How Dirty Do You Fight?
I’ve been trying to put together some thoughts for a post. At first, staying away from this topic seemed like a good idea. Enough that fighting puts a strain on the relationship, why should I make it a part of the blog? Then I realised that it’s actually a part of life and burying it’s silly. And nobody learns anything from being silly.
It’s not always pretty. I know it, Alin knows it and, if you have some life experience, you probably know it as well.
A couple should be judged by the way they fight. Seriously. Think about it!
I can’t speak for others, but looking back at my life and at the serial relationshiper that I was, it’s safe to extrapolate and make it a rule: dirty fighters don’t make lasting couples.
But what does fighting dirty mean?
You might have some examples yourself. But here are mine.
1. Hardcore name-calling. I have to say when I swear, and baby do I, it’s like the demons go out of my body through my mouth. It feels gooooood. Can’t say why. The animal inside maybe?
It’s different in a fight, though. Name-calling is much more severe. It’s like burning down bridges between the two partners. In my case, it was even worse a while back. I used to swear ‘him’ when ‘he’ was not there to defend himself. That, right there, was a massive sign of “NO”, “Run”, “He is not the one. In fact, he is so far from the one, that you might as well have Kim Jong-Un as your boyfriend”.
2. Hitting below the belt. Figuratively. You probably know which are your partner’s weak spots. Do not go there even if you fight. The damage you might do might be too big for you to repair. Afterall, you never know how deep certain frustrations or emotional scars run.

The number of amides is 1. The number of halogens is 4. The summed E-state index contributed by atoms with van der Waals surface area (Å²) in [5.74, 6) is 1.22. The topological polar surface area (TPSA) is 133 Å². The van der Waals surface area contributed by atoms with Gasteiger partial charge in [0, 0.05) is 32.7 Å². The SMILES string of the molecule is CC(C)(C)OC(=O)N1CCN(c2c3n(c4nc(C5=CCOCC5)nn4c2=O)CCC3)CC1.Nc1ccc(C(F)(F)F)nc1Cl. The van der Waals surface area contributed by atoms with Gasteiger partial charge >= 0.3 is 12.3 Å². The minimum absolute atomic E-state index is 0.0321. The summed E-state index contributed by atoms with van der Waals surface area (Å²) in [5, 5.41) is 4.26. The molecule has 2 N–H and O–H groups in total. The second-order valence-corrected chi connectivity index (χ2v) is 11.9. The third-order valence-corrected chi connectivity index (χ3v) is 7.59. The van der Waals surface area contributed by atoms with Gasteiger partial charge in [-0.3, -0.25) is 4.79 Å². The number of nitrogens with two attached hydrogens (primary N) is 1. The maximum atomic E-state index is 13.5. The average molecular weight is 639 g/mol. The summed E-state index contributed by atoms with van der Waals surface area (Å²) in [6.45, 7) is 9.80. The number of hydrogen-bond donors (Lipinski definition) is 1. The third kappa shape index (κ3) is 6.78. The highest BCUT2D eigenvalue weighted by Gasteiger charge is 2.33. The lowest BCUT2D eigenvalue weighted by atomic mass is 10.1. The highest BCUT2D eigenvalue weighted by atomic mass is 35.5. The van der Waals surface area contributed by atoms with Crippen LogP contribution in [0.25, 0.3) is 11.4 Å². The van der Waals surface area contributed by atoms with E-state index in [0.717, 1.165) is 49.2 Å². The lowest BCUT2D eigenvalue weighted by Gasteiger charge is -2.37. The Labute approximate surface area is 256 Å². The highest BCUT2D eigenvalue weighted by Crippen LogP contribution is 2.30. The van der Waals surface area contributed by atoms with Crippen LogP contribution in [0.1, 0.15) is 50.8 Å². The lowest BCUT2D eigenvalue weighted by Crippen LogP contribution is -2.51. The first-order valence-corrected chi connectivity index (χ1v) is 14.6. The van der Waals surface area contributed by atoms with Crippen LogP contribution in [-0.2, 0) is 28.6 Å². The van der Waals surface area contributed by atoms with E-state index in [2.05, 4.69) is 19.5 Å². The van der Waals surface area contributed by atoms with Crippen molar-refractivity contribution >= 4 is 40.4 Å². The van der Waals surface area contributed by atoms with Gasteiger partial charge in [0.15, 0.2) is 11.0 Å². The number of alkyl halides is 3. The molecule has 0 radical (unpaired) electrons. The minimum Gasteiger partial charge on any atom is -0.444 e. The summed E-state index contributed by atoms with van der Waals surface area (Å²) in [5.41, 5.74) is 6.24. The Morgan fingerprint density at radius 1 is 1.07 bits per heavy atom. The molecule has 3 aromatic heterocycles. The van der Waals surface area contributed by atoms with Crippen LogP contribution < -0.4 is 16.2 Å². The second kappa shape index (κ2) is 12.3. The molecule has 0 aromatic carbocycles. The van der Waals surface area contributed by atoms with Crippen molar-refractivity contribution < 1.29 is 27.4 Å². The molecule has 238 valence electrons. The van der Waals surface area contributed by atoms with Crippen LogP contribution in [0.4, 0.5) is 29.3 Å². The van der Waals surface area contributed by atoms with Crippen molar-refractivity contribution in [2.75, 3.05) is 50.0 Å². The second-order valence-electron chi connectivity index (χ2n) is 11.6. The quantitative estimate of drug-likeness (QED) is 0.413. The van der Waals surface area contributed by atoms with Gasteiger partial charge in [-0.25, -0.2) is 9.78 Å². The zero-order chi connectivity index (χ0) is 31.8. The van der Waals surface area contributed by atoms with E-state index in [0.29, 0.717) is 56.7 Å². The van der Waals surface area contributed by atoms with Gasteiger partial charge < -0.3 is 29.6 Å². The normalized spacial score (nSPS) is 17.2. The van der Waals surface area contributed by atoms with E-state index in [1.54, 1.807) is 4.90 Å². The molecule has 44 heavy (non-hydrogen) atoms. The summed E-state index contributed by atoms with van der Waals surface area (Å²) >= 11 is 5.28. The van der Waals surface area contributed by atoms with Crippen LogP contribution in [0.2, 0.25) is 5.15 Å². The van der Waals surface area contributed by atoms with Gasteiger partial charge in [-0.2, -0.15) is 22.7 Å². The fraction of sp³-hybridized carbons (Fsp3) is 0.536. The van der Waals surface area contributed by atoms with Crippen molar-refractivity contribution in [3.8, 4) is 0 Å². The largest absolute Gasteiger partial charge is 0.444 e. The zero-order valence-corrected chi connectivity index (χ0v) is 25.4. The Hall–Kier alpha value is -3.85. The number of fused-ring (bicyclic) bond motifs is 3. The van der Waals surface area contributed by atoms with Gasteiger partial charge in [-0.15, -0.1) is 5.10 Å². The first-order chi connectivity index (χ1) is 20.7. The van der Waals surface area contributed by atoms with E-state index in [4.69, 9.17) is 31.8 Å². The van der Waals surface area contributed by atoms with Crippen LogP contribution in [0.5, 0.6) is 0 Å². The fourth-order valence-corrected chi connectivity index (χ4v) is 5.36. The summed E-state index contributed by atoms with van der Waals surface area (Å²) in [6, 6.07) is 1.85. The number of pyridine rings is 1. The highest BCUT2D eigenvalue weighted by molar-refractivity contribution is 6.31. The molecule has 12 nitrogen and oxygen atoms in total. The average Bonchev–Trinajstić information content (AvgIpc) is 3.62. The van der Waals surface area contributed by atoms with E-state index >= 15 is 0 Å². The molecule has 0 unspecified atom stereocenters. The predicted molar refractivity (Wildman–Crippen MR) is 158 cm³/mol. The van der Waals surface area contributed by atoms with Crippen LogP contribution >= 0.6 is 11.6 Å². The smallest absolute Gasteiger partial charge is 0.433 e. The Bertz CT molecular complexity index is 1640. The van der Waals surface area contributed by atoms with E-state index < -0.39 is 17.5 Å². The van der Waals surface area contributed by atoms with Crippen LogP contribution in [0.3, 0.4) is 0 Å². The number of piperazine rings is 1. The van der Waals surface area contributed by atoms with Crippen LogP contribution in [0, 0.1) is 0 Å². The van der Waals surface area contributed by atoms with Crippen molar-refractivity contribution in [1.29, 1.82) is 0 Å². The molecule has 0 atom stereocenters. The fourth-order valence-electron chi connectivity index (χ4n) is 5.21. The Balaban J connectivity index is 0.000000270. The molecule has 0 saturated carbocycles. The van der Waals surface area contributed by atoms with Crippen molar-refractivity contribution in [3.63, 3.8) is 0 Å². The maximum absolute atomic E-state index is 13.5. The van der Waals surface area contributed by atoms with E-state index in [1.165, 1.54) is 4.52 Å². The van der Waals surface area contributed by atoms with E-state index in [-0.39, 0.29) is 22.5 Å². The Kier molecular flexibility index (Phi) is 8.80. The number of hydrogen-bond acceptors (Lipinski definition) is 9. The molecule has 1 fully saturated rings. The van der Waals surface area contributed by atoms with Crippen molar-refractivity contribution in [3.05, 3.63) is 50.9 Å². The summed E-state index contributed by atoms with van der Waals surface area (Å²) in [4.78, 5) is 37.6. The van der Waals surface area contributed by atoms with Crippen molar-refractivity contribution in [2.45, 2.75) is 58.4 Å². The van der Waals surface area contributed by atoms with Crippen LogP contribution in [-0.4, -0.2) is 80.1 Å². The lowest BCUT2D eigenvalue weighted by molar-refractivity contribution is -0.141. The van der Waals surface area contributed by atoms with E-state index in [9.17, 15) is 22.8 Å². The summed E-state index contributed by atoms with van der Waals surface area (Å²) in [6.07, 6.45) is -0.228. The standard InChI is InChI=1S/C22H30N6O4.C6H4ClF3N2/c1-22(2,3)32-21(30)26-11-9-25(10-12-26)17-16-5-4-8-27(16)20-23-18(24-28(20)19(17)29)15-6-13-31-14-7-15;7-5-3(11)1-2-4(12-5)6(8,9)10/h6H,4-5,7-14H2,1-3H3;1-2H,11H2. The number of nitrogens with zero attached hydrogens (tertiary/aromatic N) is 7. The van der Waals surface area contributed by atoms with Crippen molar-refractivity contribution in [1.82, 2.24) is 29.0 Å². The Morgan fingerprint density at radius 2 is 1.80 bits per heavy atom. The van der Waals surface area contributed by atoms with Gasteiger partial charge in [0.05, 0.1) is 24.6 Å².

I can remember opening up to a douchebag I was with about some serious f****d up stuff I had gone through with a previous partner. Guess what? He brought it up against me at our next fight. Score! I was shattered and heartbroken. It’s because it came from the one who was supposed to protect (the one whose douchebag…iness I only came to see later) me and love me and not use all my weaknesses and mistakes against me.
3. The silent treatment. One question: does that sh*t ever work? I do understand the need to ignore somebody, but it’s so childish.
In my case, I can’t look a person in the eyes when there is this hostility in the air. The elephant in the room is plain obvious and not addressing it, is just a waste of time. If I don’t feel like it, then I just say so and go for a walk, watch a movie, do something by myself. Maybe even prepare for the confrontation. Just being there, doing stuff and ignoring the other person seems so utterly useless.
4. Bringing parents into it. Rationally speaking, they shouldn’t be anywhere near a relationship, right? Irrationally speaking, we all bare the marks of our upbringing and sometimes we feel the need to give those marks a face, that of a parent. A mom, most of the times.
I have been blessed with cool enough parents who didn’t mix into my business, but that wasn’t always the case with my partners. However their possessiveness, I tried, and mostly succeeded, to leave them out of our discussions. Nothing good or constructive can come out of it.
5. Avoiding confrontation. That has something to do with the silent treatment, but it’s taken to the next level. Let’s make something clear: Fighting is healthy. Releases the tension, voices unhappiness, etc. Avoiding it and going all kissy-kissy when you really want to smack somebody in the face won’t help in the long run. Neither will be releasing the tension on somebody else, friends, family, etc. Locking down things that make you unhappy doesn’t mean dealing with them. Sure a relationship means compromise, but not everything is worth compromising for.
When I feel something isn’t right, I start looking for it, because sooner or later it will come and find me whether I like it or not.
So do fight if you have to, but be careful to always be able to go back to where you were. It’s not really about winning as a single individual, it’s more about winning as a couple, solving your problems and moving on.